Gigamon on Gigamon: Learn why it’s critical to sync your risk tolerance and technology capabilities to help prevent data breaches.
Breaches don’t often happen as the result of a single mistake; they usually happen because an organization’s risk tolerance is out of sync with its technological capabilities.
Of course, risk tolerance varies from company to company, especially as network behavior can differ dramatically from vertical to vertical. If you’re a hospital with sensitive patient records, you’re regulated by HIPAA. If you’re processing credit cards and financial information, you comply with SOX and PCI. For other companies, there may be a significant reputational component to risk tolerance. For example, a stock brokerage may base tolerance on how people – shareholders, CEO, board – perceive it. A breach that changes sentiment about the company could be potentially more damaging than one that results in data loss.
Still, no matter the vertical, every organization usually has numerous business units – for example, HR, marketing, sales, IT – with different criteria that require different technologies to support the business; and every one of these technologies comes with its own level of incremental risk.
Too often, these technologies are viewed in isolation, where the little bit of risk they add may not seem so bad. However, if these groups with hundreds of different applications and technologies are taking on incremental risk, you may end up with more risk than you can handle. What’s more, there’s the potential for compounded risks where one piece of software could inadvertently expose another – a perfect scenario for hackers who like to chain together exploitations and pivot.
Almost every recent large breach has been at companies that had some sort of compliance regulation. Target was PCI-certified, yet it was still breached. The Office of Personnel Management (OPM) almost certainly followed the NIST 800-53 standard, yet it was breached. In other words, controls alone do not equal security.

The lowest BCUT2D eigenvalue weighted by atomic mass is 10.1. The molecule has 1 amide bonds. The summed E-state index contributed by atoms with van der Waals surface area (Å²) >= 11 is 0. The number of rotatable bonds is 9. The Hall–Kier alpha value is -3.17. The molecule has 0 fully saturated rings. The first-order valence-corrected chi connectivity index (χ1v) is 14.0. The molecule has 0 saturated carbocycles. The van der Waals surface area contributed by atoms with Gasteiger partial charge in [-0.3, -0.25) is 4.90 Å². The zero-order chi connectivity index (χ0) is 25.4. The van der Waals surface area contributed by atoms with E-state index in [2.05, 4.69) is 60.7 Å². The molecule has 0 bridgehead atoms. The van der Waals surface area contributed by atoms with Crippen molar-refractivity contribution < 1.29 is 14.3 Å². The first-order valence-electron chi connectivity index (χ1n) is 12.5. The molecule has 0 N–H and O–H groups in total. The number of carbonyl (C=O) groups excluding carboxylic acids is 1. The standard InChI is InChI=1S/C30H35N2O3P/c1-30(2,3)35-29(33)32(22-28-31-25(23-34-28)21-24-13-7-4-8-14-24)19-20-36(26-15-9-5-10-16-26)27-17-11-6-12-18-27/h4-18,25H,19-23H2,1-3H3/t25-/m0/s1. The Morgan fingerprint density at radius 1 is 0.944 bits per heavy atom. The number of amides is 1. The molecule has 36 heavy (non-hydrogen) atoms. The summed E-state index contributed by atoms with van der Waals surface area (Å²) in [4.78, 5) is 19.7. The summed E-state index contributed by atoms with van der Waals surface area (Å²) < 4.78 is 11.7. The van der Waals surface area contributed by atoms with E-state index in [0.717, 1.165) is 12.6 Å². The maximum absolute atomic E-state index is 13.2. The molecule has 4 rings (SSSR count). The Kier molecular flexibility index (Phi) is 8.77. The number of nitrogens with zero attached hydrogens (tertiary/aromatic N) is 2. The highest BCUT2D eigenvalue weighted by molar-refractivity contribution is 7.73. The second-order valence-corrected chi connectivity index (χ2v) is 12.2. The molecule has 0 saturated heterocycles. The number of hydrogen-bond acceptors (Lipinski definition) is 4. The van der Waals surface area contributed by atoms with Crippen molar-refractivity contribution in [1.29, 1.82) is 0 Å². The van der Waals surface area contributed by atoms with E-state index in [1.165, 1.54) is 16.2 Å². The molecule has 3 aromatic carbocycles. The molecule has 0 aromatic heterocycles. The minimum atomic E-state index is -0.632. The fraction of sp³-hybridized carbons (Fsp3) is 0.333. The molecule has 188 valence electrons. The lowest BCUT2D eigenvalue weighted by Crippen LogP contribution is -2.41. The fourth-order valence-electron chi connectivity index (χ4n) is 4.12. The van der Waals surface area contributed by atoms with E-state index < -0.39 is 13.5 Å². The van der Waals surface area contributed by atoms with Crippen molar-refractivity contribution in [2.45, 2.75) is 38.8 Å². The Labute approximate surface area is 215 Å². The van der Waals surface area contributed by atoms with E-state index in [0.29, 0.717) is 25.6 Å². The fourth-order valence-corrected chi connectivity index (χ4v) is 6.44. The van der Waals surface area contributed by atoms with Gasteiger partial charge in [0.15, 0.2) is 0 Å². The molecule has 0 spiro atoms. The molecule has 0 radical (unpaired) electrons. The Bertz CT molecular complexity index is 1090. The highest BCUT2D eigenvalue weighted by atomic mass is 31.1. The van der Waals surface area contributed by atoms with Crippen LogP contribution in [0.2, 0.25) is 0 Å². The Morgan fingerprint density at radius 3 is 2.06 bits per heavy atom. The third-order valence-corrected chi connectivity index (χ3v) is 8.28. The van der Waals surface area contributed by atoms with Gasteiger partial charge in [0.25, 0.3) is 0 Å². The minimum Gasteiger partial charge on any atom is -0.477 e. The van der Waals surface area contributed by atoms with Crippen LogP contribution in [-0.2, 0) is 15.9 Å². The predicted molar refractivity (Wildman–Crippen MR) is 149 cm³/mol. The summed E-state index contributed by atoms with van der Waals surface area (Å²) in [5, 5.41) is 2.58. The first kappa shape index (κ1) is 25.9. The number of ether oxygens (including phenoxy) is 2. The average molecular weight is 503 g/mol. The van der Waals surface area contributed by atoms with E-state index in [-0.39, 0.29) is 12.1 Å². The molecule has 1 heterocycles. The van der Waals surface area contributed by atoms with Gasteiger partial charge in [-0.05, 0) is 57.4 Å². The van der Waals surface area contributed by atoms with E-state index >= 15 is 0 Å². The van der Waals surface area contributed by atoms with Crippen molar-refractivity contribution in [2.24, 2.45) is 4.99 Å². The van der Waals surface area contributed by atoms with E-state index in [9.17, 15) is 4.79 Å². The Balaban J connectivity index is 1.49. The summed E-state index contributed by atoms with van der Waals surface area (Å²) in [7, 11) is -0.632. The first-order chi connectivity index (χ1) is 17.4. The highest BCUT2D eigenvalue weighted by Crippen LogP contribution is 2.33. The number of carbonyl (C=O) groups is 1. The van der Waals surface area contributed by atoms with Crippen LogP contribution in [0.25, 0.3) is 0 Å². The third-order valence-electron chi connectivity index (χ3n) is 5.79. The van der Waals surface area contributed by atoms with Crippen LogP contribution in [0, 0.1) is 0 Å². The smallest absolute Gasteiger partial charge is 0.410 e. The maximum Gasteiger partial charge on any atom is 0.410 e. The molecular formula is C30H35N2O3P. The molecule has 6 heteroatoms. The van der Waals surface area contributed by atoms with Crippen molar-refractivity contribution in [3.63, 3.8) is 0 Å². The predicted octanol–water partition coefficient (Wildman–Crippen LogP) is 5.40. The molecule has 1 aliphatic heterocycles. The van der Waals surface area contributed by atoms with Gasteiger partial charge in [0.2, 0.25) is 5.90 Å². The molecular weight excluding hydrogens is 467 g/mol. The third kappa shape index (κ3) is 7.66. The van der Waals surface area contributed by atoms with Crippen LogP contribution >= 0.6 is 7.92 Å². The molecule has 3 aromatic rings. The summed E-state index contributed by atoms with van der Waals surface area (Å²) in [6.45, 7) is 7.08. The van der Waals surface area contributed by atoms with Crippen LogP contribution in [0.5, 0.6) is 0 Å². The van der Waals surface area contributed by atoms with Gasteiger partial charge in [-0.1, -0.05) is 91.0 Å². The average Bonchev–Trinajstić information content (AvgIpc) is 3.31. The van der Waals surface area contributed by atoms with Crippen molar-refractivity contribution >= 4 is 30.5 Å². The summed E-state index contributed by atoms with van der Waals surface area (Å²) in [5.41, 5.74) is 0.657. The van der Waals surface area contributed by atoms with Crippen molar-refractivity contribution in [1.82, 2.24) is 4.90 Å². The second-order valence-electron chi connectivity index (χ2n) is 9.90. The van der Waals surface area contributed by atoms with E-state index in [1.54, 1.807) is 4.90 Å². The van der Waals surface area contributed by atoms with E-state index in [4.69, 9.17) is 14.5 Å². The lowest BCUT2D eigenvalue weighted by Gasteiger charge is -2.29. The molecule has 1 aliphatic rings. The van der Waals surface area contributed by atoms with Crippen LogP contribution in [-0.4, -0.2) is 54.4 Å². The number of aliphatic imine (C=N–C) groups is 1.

Fundamentally, your tolerance for risk needs to be in sync with your technical capabilities to manage and measure risk. The controls you put in place on paper must have matching technical support.
As a CISO, for instance, I should never issue a set of controls without having the technological wherewithal to support those controls. For example, if I were to say that passwords must be 25 characters long, of mixed case, changed every week and never written down, I’ve just created a control that requires a password manager. Therefore, I need to implement a tool that supports that control to ensure equilibrium.
Without the technology to support your controls, someone will circumvent or subvert those controls to get the job done. If that happens, you could end up with another set of risks that you don’t even know about because people are out there finding ways to bypass your controls – and there’s no hope of securing that kind of environment.
For example, if I were to block Dropbox, but not provide another file sharing solution, people might try to get around that restriction by putting files on USB drives, sharing them and getting infected.
The amount of incremental risk you take on is important. If you’re not managing that across your organization and don’t know the total risk you carry, it’s hard to understand your level of exposure.
At Gigamon, we use a risk registry to measure incremental risk across business units. Every kind of risk we have – whether it’s the number of times a machine has been infected with malware, the fact that we don’t have two-factor authentication on some service or that the network is lacking segmentation – is assigned an owner who must sign off on it every quarter.
To learn more about risk registry reporting – and how tricky it can be – I invite you to tune into our webinar “How to Use a Risk Registry to Track Risk and Protect Assets.” While a risk registry contains great information, it’s another thing altogether to slice and dice and report on it.